Assignment 2: Water Purification Inventory Management


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CMPT 213

Assignment 2: Water Purification Inventory Management
Imagine you work at a software development company and your current customer builds, tests, and
ships water purification systems (“units”) around the world. For this assignment, you are to implement
a Java program which allows the user to manage their inventory of units. It must track individual units,
and the results of tests done on those units. It must also produce some useful reports.
1. Features
The course website has a capture of some sample output showing how the entire application operates.
1.1 Unit Info
Each water purification system has a:…
Serial Number: up to 15 numeric digits [0 through 9]; no spaces, letters, punctuation, etc.
The last two digits are a checksum computed by add up the preceding digits and mod by 100.
Must be at least 3 digits long.
Example valid serial numbers:
000, 101, 202, 505, 532515, 0102030006, 99999999999201
Model: Up to 10 characters long; no restriction on which characters.
Each unit can be tested 0 or more times. The customer needs to know the following info for each test:
Date of the test (displayed in the format YYYY-MM-DD)
If the test passed, or failed.
Comment about the test’s results (for either a failed test, or a passed test).
Each unit can either be in-stock (not shipped), or be shipped-out to some other location. The customer
does not need this system to track to where units were shipped: it only tracks the date the unit was
shipped (display format YYYY-MM-DD). If it was not shipped, we’ll print “-”.
1.2 Text UI
Use a menu driven text UI to interact with the user.
You may assume all inputs are the correct format (such as an int) when needed.
For invalid selections on the menu, print an error and retry.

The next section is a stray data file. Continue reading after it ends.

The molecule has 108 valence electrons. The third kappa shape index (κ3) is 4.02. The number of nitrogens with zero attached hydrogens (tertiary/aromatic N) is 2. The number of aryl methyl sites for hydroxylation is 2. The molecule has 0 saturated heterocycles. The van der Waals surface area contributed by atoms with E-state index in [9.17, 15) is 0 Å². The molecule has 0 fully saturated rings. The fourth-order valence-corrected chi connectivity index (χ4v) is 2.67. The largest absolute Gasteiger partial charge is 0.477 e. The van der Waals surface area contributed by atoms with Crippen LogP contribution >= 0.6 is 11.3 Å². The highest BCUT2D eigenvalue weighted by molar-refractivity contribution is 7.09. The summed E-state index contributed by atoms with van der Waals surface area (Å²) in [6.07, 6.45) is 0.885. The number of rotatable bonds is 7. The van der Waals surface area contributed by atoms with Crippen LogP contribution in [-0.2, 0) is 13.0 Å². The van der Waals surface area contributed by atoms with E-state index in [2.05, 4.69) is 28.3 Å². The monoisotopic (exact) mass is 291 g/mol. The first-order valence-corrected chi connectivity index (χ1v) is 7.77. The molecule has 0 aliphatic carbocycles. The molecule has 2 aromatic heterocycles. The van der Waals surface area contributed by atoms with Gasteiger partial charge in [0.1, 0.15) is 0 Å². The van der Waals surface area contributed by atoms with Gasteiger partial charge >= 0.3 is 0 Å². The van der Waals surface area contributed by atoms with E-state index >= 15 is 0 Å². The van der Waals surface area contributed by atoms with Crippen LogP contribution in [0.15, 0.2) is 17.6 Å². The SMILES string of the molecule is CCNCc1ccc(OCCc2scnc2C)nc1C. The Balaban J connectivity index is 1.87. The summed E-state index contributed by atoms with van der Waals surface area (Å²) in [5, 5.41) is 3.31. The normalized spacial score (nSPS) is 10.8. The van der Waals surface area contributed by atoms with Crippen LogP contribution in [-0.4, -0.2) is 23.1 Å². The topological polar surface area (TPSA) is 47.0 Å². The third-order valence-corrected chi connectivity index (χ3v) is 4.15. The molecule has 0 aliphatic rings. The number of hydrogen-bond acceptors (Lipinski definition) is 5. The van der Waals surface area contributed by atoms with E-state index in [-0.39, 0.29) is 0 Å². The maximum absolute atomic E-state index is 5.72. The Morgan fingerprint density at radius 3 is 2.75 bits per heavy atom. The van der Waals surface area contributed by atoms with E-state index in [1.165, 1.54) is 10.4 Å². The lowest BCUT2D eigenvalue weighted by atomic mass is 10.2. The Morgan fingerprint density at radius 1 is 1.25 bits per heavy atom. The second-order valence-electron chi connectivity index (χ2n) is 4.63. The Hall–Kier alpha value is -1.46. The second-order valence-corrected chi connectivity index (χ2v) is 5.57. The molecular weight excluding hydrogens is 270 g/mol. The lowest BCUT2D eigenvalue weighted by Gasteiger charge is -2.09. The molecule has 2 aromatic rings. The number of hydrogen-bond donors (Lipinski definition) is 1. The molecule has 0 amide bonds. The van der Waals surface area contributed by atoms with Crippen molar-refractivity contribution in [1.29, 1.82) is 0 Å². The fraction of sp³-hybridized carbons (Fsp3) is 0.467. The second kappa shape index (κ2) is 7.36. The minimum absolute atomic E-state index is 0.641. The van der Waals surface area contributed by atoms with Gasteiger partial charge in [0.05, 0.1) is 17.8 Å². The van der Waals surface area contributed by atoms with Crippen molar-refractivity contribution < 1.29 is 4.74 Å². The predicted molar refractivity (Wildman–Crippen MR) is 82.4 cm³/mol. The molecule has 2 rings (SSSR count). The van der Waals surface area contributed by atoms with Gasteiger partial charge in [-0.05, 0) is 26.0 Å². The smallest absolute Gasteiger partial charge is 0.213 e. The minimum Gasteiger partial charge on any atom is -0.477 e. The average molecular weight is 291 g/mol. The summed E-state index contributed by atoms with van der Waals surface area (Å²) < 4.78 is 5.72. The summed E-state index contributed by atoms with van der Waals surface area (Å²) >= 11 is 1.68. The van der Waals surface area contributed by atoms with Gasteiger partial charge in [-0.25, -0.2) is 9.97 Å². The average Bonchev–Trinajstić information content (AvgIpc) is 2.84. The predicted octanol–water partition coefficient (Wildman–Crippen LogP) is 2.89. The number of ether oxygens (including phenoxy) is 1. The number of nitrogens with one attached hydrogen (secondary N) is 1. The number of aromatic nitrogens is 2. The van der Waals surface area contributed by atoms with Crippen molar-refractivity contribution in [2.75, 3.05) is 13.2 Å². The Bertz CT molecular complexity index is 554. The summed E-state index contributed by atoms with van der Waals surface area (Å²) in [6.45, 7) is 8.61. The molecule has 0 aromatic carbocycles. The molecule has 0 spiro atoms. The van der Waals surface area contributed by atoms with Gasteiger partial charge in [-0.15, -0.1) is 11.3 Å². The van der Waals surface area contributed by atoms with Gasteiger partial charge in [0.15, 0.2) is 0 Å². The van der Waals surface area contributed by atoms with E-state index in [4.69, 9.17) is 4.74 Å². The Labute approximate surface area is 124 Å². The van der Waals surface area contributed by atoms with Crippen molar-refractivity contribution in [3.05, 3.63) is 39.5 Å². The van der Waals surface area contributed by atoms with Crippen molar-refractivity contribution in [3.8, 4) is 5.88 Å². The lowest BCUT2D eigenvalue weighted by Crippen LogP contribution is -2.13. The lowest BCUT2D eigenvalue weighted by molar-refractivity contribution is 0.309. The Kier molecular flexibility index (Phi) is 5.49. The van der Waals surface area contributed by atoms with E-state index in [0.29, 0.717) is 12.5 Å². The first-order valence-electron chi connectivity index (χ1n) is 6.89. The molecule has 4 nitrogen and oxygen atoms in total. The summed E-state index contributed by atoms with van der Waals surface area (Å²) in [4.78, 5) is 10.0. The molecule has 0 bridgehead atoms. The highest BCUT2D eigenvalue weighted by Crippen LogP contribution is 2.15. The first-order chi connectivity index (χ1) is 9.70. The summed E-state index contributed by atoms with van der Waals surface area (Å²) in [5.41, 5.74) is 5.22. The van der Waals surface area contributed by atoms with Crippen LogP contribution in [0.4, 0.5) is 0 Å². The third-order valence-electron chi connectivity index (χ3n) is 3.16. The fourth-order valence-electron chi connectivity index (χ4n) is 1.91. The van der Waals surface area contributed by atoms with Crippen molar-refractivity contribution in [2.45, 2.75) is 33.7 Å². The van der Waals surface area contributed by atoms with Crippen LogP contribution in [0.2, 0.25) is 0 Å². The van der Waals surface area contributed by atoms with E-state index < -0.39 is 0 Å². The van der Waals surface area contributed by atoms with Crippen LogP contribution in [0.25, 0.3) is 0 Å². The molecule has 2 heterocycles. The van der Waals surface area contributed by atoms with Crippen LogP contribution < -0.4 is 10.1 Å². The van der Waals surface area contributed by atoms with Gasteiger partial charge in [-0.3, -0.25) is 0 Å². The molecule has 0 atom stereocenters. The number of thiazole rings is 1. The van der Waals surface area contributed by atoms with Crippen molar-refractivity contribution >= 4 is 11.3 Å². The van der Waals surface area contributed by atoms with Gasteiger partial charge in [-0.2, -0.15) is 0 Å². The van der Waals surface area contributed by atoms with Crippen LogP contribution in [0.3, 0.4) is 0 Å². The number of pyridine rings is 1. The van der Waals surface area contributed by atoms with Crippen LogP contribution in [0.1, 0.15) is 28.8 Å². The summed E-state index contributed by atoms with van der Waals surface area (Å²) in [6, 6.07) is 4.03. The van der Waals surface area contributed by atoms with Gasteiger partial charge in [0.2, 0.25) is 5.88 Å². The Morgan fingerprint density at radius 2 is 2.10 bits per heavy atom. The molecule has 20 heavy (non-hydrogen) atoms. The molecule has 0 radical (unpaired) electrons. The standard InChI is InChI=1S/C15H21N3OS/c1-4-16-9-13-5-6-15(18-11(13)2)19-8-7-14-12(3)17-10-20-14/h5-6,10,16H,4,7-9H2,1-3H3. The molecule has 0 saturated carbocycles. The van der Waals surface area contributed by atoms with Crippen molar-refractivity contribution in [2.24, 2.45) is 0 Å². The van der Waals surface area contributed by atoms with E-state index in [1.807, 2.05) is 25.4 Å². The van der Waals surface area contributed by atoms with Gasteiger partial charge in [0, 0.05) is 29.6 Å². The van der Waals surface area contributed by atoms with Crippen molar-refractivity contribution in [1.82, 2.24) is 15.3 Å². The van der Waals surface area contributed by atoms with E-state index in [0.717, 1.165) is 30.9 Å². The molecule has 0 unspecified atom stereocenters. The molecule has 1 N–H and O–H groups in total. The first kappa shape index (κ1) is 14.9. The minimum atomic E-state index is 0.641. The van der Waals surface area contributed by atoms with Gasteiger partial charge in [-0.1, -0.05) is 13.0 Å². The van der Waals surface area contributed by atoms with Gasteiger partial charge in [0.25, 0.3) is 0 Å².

Options available on the main menu are described below; see output for details.
Many different tables are outputted to the screen; leave two spaces between adjacent columns to
improve readability.
1.3 Load from JSON file
Prompt the user to type in the path of an input JSON file. The program must load this data, replacing
any data currently managed by the system. You may assume that the input JSON file is well formatted
and contains only valid data.
Constraints on JSON file
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Assignment 2: Water Purification Inventory Management CMPT 213 with Dr. Brian

• Will be valid JSON
• Will have correct structure for data, as exemplified by sample file(s).
• Will have valid model, serial numbers, dates, and other fields.
• If a unit has no tests, it will have an empty list of tests (vs just not being present, which would
give a null)
• dateShipped may or may not be present (i.e., will be non-null, or null).
• All tests will have valid date, isTestPassed, and testResultComment field; all will be nonnull.
• No guarantee on the order of units in the file (cannot assume they are in a sorted order).
• Tests for a unit will be in chronological order (earliest test first).
• All dates in format “YYYY-MM-DD”
Note that the GSON library creates objects without using constructors for initialization, so you cannot
rely on your constructor to build well formed objects or validate field constraints.
1.4 Display Unit Info